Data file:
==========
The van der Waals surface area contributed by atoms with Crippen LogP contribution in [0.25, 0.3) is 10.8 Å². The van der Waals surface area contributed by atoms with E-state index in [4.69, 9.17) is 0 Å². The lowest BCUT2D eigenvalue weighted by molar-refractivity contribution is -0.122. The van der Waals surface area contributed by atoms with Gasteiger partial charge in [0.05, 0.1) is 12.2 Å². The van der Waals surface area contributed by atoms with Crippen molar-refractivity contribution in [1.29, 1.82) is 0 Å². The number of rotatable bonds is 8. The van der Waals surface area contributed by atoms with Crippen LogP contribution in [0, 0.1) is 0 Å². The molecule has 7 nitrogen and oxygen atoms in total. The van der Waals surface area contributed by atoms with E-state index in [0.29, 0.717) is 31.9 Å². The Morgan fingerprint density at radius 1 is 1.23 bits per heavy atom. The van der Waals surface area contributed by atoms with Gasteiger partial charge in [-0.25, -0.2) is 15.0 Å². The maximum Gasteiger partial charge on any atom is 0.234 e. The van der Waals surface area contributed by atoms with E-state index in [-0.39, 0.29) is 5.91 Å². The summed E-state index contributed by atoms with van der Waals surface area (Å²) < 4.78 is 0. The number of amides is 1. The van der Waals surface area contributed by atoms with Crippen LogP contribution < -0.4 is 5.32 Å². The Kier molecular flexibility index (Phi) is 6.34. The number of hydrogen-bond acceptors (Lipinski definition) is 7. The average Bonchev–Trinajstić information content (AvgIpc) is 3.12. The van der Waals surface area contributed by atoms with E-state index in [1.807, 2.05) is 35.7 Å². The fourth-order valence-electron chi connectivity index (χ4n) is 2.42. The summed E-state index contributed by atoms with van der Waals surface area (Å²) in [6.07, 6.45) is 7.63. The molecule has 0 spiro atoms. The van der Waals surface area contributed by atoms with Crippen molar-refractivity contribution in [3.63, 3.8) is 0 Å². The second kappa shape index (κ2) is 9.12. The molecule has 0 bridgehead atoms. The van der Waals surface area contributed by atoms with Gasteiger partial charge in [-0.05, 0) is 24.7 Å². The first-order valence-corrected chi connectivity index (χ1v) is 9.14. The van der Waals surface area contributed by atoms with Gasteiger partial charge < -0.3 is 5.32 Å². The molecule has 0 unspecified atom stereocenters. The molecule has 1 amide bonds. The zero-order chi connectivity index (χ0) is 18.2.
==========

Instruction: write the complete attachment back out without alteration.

The van der Waals surface area contributed by atoms with Crippen LogP contribution in [0.25, 0.3) is 10.8 Å². The van der Waals surface area contributed by atoms with E-state index in [4.69, 9.17) is 0 Å². The lowest BCUT2D eigenvalue weighted by molar-refractivity contribution is -0.122. The van der Waals surface area contributed by atoms with Gasteiger partial charge in [0.05, 0.1) is 12.2 Å². The van der Waals surface area contributed by atoms with Crippen molar-refractivity contribution in [1.29, 1.82) is 0 Å². The number of rotatable bonds is 8. The van der Waals surface area contributed by atoms with Crippen LogP contribution in [0, 0.1) is 0 Å². The molecule has 7 nitrogen and oxygen atoms in total. The van der Waals surface area contributed by atoms with E-state index in [0.29, 0.717) is 31.9 Å². The Morgan fingerprint density at radius 1 is 1.23 bits per heavy atom. The van der Waals surface area contributed by atoms with Gasteiger partial charge in [-0.25, -0.2) is 15.0 Å². The maximum Gasteiger partial charge on any atom is 0.234 e. The van der Waals surface area contributed by atoms with E-state index in [-0.39, 0.29) is 5.91 Å². The summed E-state index contributed by atoms with van der Waals surface area (Å²) < 4.78 is 0. The number of amides is 1. The van der Waals surface area contributed by atoms with Crippen LogP contribution < -0.4 is 5.32 Å². The Kier molecular flexibility index (Phi) is 6.34. The number of hydrogen-bond acceptors (Lipinski definition) is 7. The average Bonchev–Trinajstić information content (AvgIpc) is 3.12. The van der Waals surface area contributed by atoms with E-state index in [1.807, 2.05) is 35.7 Å². The fourth-order valence-electron chi connectivity index (χ4n) is 2.42. The summed E-state index contributed by atoms with van der Waals surface area (Å²) in [6.07, 6.45) is 7.63. The molecule has 0 spiro atoms. The van der Waals surface area contributed by atoms with Crippen molar-refractivity contribution in [3.63, 3.8) is 0 Å². The second kappa shape index (κ2) is 9.12. The molecule has 0 bridgehead atoms. The van der Waals surface area contributed by atoms with Gasteiger partial charge in [-0.05, 0) is 24.7 Å². The first-order valence-corrected chi connectivity index (χ1v) is 9.14. The van der Waals surface area contributed by atoms with Gasteiger partial charge < -0.3 is 5.32 Å². The molecule has 0 unspecified atom stereocenters. The molecule has 1 amide bonds. The zero-order chi connectivity index (χ0) is 18.2.